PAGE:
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PlantFiles: White Flowering Dogwood
Cornus florida 'Cherokee Princess'

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Family: Cornaceae
Genus: Cornus (KOR-nus) (Info)
Species: florida (FLOR-id-uh) (Info)
Cultivar: Cherokee Princess

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Category:
Trees

Height:
15-20 ft. (4.7-6 m)
20-30 ft. (6-9 m)

Spacing:
20-30 ft. (6-9 m)

Hardiness:
USDA Zone 5a: to -28.8 C (-20 F)
USDA Zone 5b: to -26.1 C (-15 F)
USDA Zone 6a: to -23.3 C (-10 F)
USDA Zone 6b: to -20.5 C (-5 F)
USDA Zone 7a: to -17.7 C (0 F)
USDA Zone 7b: to -14.9 C (5 F)
USDA Zone 8a: to -12.2 C (10 F)
USDA Zone 8b: to -9.4 C (15 F)
USDA Zone 9a: to -6.6 C (20 F)
USDA Zone 9b: to -3.8 C (25 F)

Sun Exposure:
Full Sun
Sun to Partial Shade

Danger:
N/A

Bloom Color:
White/Near White

Bloom Time:
Mid Spring

Foliage:
Deciduous
Good Fall Color

Other details:
This plant is attractive to bees, butterflies and/or birds
Average Water Needs; Water regularly; do not overwater

Soil pH requirements:
6.1 to 6.5 (mildly acidic)

Patent Information:
Unknown - Tell us

Propagation Methods:
By grafting
By budding

Seed Collecting:
N/A: plant does not set seed, flowers are sterile, or plants will not come true from seed

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Thumbnail #1 of Cornus florida by ViburnumValley

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Profile:

1 positive
No neutrals
2 negatives

Gardeners' Notes:

RatingAuthorContent
Negative pbyrley On Apr 15, 2013, pbyrley from Port St Lucie (+ Wk For), FL (Zone 9b) wrote:

I paid $49.95 to a highly reputable local nursery for my Cherokee Princess, then watched it slowly die over about 4 years. I planted it about 10 feet from a wild dogwood which is still growing well. I think it was maybe in a bit too shaded location for the Cherokee Princess.

I also bought a Cherokee Brave (red) a year later (same nursery) and planted it in a pretty shady location also and it seems to be doing fine.

This same nursery told me, 2 weeks ago, that they were no longer suggesting Cherokee Princess. They now suggest Appalachian Spring instead.

Negative Clary On Aug 27, 2012, Clary from Lewisburg, PA (Zone 6b) wrote:

Unfortunately, I have had to remove two recently planted Cherokee Princess dogwoods from my property. Although dogwoods are native to my area and though the trees were healthy when installed, they were absolutely devastated by powdery mildew. I treated them for three years and they flowered beautifully and produced fine red berries but every leaf from bract to dormancy was withered and wrinkled from disease. This is true of nearly every garden-variety dogwood I see in my region. The humidity and perhaps even pollution of the midatlantic region seems to be too much for them. I removed the trees because they were possibly dangerous to other plants because of their hosting of mildew, and also because they were extremely unattractive. I encourage anyone who hopes to plant a dogwood tree to carefully survey other dogwood trees in the area to see if they are healthy; if not, save your money and buy a different type of tree.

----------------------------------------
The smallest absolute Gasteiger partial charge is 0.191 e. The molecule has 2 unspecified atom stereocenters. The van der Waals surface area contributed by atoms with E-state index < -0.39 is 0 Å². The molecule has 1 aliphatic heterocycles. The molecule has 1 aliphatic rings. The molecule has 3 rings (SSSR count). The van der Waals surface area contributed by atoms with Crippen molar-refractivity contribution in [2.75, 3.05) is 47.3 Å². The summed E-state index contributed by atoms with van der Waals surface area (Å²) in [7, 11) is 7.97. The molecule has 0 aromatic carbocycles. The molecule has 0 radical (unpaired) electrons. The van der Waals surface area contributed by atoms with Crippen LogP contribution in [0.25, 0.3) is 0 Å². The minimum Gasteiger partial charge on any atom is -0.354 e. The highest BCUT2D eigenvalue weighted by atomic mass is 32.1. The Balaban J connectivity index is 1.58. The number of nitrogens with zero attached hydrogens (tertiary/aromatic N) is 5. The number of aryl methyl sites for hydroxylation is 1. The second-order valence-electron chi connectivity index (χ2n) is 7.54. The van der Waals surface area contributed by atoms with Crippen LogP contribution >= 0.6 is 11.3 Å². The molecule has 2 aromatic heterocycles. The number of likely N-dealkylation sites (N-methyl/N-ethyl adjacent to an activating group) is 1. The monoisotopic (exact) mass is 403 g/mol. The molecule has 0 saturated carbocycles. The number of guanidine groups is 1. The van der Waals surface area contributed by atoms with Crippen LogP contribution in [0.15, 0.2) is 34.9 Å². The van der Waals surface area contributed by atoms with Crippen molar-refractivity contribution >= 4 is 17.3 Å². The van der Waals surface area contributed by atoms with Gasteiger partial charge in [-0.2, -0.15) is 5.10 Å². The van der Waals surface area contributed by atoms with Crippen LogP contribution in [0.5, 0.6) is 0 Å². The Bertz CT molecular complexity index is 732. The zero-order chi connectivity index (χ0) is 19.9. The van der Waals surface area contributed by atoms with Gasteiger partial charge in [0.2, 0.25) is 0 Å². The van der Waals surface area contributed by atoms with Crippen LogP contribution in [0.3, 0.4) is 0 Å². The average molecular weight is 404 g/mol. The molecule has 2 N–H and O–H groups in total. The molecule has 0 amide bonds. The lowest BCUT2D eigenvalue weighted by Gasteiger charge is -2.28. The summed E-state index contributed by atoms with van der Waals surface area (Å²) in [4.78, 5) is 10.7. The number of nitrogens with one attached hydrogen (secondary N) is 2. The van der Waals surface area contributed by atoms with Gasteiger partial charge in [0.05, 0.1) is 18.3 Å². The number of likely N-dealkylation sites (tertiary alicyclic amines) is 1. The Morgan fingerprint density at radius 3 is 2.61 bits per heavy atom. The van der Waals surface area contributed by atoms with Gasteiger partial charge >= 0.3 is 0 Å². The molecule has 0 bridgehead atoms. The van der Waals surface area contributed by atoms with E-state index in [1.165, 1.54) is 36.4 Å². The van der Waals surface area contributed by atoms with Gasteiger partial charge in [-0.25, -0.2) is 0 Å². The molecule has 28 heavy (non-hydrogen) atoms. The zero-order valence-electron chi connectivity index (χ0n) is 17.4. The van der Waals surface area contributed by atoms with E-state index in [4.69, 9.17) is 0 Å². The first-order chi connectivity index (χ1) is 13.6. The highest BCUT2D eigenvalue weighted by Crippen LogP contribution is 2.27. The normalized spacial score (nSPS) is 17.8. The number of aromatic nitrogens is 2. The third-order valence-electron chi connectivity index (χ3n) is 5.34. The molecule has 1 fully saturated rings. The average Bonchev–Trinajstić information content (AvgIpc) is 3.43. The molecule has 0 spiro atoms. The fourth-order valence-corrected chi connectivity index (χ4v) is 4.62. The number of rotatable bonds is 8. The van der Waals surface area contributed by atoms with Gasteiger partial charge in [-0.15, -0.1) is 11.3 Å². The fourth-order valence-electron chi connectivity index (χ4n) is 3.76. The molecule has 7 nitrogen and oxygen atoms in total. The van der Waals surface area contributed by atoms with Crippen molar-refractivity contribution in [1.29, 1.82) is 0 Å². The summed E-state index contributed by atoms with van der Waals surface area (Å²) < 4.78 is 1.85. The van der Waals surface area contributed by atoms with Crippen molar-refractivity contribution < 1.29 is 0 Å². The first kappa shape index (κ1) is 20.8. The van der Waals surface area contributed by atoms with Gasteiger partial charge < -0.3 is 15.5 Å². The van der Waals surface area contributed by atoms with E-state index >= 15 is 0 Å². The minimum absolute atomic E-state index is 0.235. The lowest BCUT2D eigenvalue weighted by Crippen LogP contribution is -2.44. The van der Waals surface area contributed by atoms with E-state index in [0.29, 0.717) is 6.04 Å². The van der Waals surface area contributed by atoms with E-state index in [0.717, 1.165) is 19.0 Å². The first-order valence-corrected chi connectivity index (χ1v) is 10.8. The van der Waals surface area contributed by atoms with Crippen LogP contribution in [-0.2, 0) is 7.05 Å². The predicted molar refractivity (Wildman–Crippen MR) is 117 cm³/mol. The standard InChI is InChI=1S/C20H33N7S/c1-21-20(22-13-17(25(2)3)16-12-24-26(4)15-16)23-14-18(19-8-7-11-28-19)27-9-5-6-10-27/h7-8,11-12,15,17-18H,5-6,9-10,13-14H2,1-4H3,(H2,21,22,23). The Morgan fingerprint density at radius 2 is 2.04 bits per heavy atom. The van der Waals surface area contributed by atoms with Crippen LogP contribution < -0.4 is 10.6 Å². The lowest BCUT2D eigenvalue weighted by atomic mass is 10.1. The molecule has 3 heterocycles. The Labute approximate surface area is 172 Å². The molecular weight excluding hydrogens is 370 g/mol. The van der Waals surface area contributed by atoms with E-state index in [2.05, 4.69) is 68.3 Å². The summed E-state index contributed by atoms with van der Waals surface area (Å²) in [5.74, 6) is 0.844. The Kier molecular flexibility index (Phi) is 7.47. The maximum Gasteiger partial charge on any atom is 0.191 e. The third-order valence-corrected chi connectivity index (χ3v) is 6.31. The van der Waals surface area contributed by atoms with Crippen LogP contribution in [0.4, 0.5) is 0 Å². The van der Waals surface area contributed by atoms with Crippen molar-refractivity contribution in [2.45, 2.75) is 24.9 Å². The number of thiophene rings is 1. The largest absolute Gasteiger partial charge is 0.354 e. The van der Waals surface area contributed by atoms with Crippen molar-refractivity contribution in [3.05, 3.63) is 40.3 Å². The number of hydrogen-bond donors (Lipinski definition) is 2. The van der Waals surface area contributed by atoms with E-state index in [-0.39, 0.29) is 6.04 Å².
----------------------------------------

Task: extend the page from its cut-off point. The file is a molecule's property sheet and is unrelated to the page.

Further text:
Positive ViburnumValley On Jan 13, 2007, ViburnumValley from Scott County, KY (Zone 5b) wrote:

'Cherokee Princess' flowering dogwood is probably the most commonly offered white flowering dogwood available in the central KY area, and most likely in the whole Ohio River valley region.

It is a precocious plant (flowering heavily on young plants), establishes easily and grows well. It is subject to the same pest problems as all the rest of Cornus florida, but these are not severe issues if the plant is healthy, well-sited, and reasonably cared for.

Regional...

This plant has been said to grow in the following regions:

,
Newton, Alabama
Oldsmar, Florida
Bardstown, Kentucky
Georgetown, Kentucky
Louisville, Kentucky
Boston, Massachusetts
Decatur, Mississippi
Holly Ridge, North Carolina
Greenville, South Carolina
Bastrop, Texas
Houston, Texas
Portsmouth, Virginia



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